Fri, 19 Aug 2016 15:06:51 GMT
With Virtual Reality, interactive installations, e-commerce innovations and the Internet of Things, the worlds of creativity and tech are ever-more entwined. But in the advertising world there’s one piece of technology that you’ll rarely – if ever – get a creative or maker getting excited about. And that’s ‘programmatic’. So, is it a case of ‘never the twain shall meet’ or can programmatic ever be creative?
LBB> What are the brands that are embracing the fusion of programmatic and creativity? What data are they using to inform their campaigns? What do the campaigns look like? What digital channels are they using? How ‘personal’ can they get?
MG> Marketers are applying more data types than ever before to inform ad targeting. While demo targeting – for better or worse – remains at the core of most targeting strategies, marketers are actively utilising an array of data – from what content a consumer reads online, to where they shop and what they buy when they are there.
The key for any marketer is really finding the right balance between personalisation and scale. Especially in mass-market verticals like CPG, you don’t want to sacrifice reach for granular targeting. Instead, you want to use creativity and data together to personalise messages for each consumer while still reaching a large percentage of the population.
LBB> What is hindering it? Is it a lack of understanding and skills that bring data and creativity together? Or the cost of creating multiple versions of an ad? Or something else?
MG> Concerns over creative costs are certainly the biggest barrier for most marketers. This is especially true for video advertising as production costs are high and typical tools used in display for scaling creative assets – like dynamic creative – don’t really apply.
Marketers also have to contend with creating for more devices than ever before. Ads need to deliver their message on big screens with captive audiences (e.g. TV) as well as small screens with distracted, on-the-go users (e.g. smartphones). In this sense, targeted creative must reflect not only audience and content, but also context.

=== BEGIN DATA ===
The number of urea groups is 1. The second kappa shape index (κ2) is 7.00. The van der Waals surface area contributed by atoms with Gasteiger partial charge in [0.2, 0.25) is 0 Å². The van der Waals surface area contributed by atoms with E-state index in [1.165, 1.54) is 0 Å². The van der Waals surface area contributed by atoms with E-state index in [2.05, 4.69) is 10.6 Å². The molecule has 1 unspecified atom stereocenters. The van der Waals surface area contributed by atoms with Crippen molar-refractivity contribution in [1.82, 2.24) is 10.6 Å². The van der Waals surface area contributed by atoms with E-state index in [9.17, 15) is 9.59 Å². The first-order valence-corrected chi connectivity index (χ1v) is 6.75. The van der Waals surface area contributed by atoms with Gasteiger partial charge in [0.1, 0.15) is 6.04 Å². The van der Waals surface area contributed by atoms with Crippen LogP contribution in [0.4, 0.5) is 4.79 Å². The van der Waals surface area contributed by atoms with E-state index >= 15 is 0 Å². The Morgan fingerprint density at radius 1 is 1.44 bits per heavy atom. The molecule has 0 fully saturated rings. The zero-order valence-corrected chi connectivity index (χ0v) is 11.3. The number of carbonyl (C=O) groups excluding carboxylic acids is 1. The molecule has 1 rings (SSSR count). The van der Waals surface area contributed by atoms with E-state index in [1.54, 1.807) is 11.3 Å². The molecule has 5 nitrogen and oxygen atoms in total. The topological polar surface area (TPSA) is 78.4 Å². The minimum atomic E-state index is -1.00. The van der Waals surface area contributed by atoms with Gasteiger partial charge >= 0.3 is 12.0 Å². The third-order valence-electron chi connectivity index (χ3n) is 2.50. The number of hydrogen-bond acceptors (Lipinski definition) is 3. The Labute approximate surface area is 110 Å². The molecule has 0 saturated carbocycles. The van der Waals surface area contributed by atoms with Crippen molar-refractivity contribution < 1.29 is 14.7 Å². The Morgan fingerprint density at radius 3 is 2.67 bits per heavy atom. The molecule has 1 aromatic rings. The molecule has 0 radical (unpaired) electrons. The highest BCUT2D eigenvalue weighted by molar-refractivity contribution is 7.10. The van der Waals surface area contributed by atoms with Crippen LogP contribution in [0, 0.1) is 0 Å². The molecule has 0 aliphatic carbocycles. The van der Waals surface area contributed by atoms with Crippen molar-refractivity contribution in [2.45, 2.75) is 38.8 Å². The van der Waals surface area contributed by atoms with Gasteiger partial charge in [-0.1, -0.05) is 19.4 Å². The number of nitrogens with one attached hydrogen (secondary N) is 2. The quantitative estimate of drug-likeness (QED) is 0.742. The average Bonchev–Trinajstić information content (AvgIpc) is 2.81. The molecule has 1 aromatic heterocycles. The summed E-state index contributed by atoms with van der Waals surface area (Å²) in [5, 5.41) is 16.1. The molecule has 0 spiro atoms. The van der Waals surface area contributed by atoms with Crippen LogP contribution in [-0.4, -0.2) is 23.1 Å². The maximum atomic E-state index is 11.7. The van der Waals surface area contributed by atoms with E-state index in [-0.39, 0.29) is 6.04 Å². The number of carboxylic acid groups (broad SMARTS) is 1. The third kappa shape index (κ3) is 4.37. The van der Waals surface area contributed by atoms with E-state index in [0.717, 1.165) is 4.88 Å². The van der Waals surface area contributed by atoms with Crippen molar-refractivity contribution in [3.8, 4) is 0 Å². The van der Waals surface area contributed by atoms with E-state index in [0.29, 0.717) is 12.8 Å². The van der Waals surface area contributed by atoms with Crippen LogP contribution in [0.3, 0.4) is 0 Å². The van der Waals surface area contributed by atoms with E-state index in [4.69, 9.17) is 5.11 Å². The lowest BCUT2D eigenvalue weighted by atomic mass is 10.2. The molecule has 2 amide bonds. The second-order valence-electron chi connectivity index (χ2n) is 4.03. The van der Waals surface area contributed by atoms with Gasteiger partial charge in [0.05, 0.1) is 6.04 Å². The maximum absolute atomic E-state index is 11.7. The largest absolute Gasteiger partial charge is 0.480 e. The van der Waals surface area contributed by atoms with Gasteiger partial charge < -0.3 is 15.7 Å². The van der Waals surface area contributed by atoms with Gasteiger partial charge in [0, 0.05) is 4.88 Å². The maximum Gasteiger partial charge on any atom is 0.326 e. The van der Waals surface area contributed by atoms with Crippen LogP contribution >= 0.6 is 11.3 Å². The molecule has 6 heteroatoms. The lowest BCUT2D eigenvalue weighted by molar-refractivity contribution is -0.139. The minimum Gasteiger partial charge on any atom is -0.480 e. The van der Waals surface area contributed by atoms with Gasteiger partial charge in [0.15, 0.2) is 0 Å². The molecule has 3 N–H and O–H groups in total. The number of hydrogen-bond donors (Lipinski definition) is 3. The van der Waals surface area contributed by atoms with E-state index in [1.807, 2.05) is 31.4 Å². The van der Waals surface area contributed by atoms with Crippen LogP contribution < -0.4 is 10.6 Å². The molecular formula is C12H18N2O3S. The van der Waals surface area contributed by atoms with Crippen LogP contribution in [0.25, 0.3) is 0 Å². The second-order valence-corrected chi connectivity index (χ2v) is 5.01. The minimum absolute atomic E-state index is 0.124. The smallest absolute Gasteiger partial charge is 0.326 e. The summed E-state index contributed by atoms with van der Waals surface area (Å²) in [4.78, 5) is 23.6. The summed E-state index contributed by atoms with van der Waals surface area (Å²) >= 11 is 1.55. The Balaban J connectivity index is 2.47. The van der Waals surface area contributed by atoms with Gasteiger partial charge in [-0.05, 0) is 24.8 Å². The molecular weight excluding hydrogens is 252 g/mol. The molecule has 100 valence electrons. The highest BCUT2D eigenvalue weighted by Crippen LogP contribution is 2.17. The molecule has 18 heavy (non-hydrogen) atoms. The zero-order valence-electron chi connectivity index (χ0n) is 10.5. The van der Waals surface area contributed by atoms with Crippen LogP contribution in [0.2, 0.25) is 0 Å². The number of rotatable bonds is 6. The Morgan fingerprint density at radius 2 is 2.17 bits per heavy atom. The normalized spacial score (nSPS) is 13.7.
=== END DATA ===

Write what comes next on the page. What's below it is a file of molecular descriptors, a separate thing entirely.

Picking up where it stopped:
LBB> In terms of budget and timing, what sorts of pressure does creating multiple versions and edits add? Can that be ameliorated?
MG> It certainly requires more upfront planning. Dynamic creative can help streamline the process by seamlessly creating many different ads from a small set of creative assets and then optimising those based upon live campaign results.
LBB> What innovations can we expect to see in dynamic creative optimisation that are likely to impact on greater data-led creativity?
MG> We are seeing new targeting capabilities like offline-purchase and location-based targeting open up new doors for dynamic creative optimisation. For instance, a snack food brand may choose to serve a different ad depending upon what brands a consumer bought on their last grocery visit or alter creative depending if that consumer shops after work or on the weekends.
LBB> What does it mean to the consumer? Will they notice it? And will it help reduce the impact of ad blocking?
MG> Ideally, better application of data and creative will mean more engagement from consumers. As for ad blocking, that’s a larger challenge. With rare exceptions, nobody likes advertising, but it is an absolutely critical part of how we as a society fund content. Ignoring or blocking ads isn’t a new concept – think getting up to get a snack during a TV commercial break – and today’s ad blocking is just a higher tech version of that.
LBB> Programmatic and ad targeting can also yield data about content effectiveness, requiring a degree of dynamism in the production process… how can the buying/programmatic part of the industry and creative/production/content side better interact? Have you any examples of these working together well?
MG> Ultimately, it’s the job of the marketer to tie these pieces together. Programmatic tech companies should be providing clear, easy to understand insights into what’s working, what’s not, and why. Likewise, creatives should be agile in taking this feedback and making adjustments.
LBB> At places like Cannes it still feels there’s such a disconnect between the ‘creative’ world and that ad tech world (perhaps with media agencies somewhat straddling the gap) – will these worlds ever truly come together? Do they need to?
MG> They do come together and that’s via the marketer. Everything from creative, to technology, to media is ultimately paid for by a marketer, and ultimately, it’s the marketer who links all these things together. Do I expect machine learning experts from programmatic tech companies to interact daily with graphic designers from creative agencies? Probably not. But the output from both these groups is ultimately done on behalf of the marketer and the market will continue to serve as the critical common thread.